Regulated proteolysis by the ubiquitin/26S proteasome system (UPS) has emerged as a major posttranslational control mechanism regulating transcription factor (TF) activity in plants. Anthocyanin biosynthesis in Arabidopsis is regulated by a ternary complex comprised of basic helix-loop-helix (bHLH), R2R3MYB and WD-repeat (WDR) proteins. The bHLH TF, TRANSPARENT TESTA 8 (TT8), and the WDR protein, TRANSPARENT TESTA GLABRA1 (TTG1), are essential for expression of late flavonoid biosynthesis genes. Previous studies have demonstrated that the turnover of several anthocyanin pathway regulators is controlled by the UPS. Here, we showthatTT8 and TTG1areshort-lived and targeted by the UPS for degradation. Our findings further extend our understanding of the role of the UPS in the regulation of anthocyanin biosynthesis in plants.
The enzyme HMG-CoA reductase (HMGR) has a key regulatory role in the mevalonate pathway for isoprenoid biosynthesis, critical not only for normal plant development, but also for the adaptation to demanding environmental conditions. Consistent with this notion, plant HMGR is modulated by many diverse endogenous signals and external stimuli. Protein phosphatase 2A (PP2A) is involved in auxin, abscisic acid, ethylene and brassinosteroid signaling and now emerges as a positive and negative multilevel regulator of plant HMGR, both during normal growth and in response to a variety of stress conditions. The interaction with HMGR is mediated by B" regulatory subunits of PP2A, which are also calcium binding proteins. The new discoveries uncover the potential of PP2A to integrate developmental and calcium-mediated environmental signals in the control of plant HMGR.
Controlled protein dephosphorylation by protein phosphatase 2A (PP2A) regulates diverse signaling events in plants. Recently, we showed that a specific B’γ regulatory subunit of PP2A mediates basal repression of immune reactions in Arabidopsis thaliana. Knock-down pp2a-b’γ mutants display constitutive defense reactions and premature yellowing conditionally under moderate light intensity. Here we show that knock-down of PP2A-B’γ renders CALRETI CULIN 1 (CRT 1) highly phosphorylated. Calreticulins are ER-resident chaperonins that operate in the unfolded protein response to prevent ER-stress, components of which are differentially regulated at mRNA level in pp2a-b’γ leaves. We speculate that in dephosphorylated state, CRT 1 promotes the degradation of unfolded proteins in ER. Our findings suggest that in wild type plants, dephosphorylation of CRT 1 is mediated by PP2A-B’γ dependent signaling effects. In pp2a-b’γ, strong phosphorylation of CRT 1 may partially imbalance the quality control of protein folding, thereby eliciting ER-stress and premature yellowing in leaves.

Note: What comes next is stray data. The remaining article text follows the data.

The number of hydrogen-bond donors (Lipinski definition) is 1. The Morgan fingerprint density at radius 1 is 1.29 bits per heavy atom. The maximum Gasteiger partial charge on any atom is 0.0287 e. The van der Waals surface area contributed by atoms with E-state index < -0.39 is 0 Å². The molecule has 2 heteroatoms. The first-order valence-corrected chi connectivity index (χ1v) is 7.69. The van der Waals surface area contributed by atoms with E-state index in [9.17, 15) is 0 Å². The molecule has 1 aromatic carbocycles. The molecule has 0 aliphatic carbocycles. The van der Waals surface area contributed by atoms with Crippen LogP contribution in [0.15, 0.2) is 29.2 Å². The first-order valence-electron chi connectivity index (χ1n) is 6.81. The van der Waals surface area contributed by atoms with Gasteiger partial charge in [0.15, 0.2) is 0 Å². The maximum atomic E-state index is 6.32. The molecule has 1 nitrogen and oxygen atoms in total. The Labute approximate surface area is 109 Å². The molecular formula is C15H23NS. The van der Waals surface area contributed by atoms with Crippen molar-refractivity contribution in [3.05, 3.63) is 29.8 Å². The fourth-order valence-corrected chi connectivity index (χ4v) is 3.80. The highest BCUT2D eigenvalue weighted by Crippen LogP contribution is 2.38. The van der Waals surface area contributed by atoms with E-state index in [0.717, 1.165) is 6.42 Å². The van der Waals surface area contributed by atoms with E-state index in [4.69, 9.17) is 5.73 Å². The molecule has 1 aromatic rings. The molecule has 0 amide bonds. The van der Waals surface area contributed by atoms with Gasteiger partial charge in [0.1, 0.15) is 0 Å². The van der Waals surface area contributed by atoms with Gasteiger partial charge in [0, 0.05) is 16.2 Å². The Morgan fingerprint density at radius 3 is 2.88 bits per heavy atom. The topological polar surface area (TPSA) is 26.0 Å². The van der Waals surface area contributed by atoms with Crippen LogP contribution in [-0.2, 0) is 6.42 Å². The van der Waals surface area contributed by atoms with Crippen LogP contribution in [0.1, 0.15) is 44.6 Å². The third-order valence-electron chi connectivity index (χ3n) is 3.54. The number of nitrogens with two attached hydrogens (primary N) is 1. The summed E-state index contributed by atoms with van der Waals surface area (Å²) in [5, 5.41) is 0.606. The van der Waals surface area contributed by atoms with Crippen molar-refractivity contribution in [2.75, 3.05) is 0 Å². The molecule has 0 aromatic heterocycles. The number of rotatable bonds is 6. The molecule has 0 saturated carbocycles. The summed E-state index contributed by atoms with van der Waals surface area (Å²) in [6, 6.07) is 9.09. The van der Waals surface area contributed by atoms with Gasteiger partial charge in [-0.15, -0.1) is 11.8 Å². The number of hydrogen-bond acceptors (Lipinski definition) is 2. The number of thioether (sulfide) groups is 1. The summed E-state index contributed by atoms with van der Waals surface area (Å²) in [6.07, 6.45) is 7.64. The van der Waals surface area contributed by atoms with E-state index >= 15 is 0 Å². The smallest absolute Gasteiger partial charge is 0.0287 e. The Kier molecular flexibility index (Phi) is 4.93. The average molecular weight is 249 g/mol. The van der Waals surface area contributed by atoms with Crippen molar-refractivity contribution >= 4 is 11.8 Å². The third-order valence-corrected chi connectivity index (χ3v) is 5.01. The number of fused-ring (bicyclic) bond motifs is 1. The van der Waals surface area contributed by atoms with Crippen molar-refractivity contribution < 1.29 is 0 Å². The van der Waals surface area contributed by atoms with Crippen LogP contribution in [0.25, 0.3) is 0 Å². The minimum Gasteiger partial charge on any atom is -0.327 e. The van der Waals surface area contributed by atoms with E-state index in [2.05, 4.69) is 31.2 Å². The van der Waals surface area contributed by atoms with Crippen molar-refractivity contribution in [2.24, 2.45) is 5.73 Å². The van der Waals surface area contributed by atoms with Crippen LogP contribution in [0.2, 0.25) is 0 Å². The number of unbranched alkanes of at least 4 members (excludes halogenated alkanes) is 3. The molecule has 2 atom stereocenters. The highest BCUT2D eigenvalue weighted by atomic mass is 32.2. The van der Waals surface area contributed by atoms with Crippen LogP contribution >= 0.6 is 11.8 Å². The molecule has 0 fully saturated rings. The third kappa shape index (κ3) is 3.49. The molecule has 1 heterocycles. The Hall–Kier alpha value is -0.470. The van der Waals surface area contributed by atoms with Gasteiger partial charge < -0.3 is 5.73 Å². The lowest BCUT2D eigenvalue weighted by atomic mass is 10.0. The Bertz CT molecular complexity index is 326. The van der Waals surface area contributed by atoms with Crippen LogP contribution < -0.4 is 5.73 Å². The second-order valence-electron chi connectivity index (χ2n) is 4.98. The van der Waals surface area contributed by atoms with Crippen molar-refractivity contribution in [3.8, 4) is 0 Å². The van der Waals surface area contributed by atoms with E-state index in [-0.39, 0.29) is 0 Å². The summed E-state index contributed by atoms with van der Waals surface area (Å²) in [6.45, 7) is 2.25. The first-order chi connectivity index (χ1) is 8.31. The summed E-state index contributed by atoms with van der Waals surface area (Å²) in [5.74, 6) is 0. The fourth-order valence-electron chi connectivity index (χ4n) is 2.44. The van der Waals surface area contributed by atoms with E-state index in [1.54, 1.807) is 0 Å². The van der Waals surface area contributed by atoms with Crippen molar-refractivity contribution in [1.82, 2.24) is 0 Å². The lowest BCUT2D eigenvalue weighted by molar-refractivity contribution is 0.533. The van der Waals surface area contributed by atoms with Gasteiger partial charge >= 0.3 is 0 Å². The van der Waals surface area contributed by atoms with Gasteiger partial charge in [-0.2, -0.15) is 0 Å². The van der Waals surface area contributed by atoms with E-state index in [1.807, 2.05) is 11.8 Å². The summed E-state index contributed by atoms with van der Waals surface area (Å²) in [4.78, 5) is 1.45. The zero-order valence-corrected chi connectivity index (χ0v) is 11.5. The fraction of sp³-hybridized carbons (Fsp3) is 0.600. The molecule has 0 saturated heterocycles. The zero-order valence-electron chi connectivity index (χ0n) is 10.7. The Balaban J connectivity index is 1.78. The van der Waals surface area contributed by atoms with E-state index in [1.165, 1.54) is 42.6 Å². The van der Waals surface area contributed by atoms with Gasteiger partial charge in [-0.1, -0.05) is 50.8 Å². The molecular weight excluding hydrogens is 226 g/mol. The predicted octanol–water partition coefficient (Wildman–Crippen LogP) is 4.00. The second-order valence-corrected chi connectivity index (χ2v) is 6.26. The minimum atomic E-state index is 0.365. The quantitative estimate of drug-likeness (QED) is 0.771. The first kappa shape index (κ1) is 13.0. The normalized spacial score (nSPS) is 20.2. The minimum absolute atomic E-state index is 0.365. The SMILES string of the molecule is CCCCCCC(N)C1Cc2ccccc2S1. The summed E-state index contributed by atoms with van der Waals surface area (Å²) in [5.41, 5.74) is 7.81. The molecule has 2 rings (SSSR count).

Canonical protein phosphatase 2A (PP2A) consists of a catalytic subunit (C), a scaffolding subunit (A), and a regulatory subunit (B). The B subunits are believed to confer substrate specificity and cellular localization to the PP2A complex, and are generally divided into three non-related families in plants, i.e., B55, B' and B''. The two Arabidopsis B55 subunits (α and β) interact with nitrate reductase (NR) in the bimolecular fluorescence complementation assay in planta, and are necessary for rapid activation of NR. Interestingly, knockout of all four B55 alleles is probably lethal, because a homozygous double knockout (pp2a-b55αβ) could not be found. The B55 subunits, therefore, appear to have essential functions that cannot be replaced by other regulatory B subunits. A double mutant (pp2a-b'αβ) of two close B' homologs show severely impaired fertility, pointing to the essential role also of B' subunits in plant development.
Serine/threonine protein phosphatases are ubiquitous enzymes in all eukaryotes but many of their physiological roles in plants remain unknown. The available results have demonstrated critical functions for these enzymes in the regulation of adaptive stress responses, and recent studies have directed attention to the functional roles of Ser/Thr phosphatases type 2A (PP2A) as components of stress signaling pathways. This review is focused primarily on plant PP2As and their participation in the control of biotic and abiotic stress responses.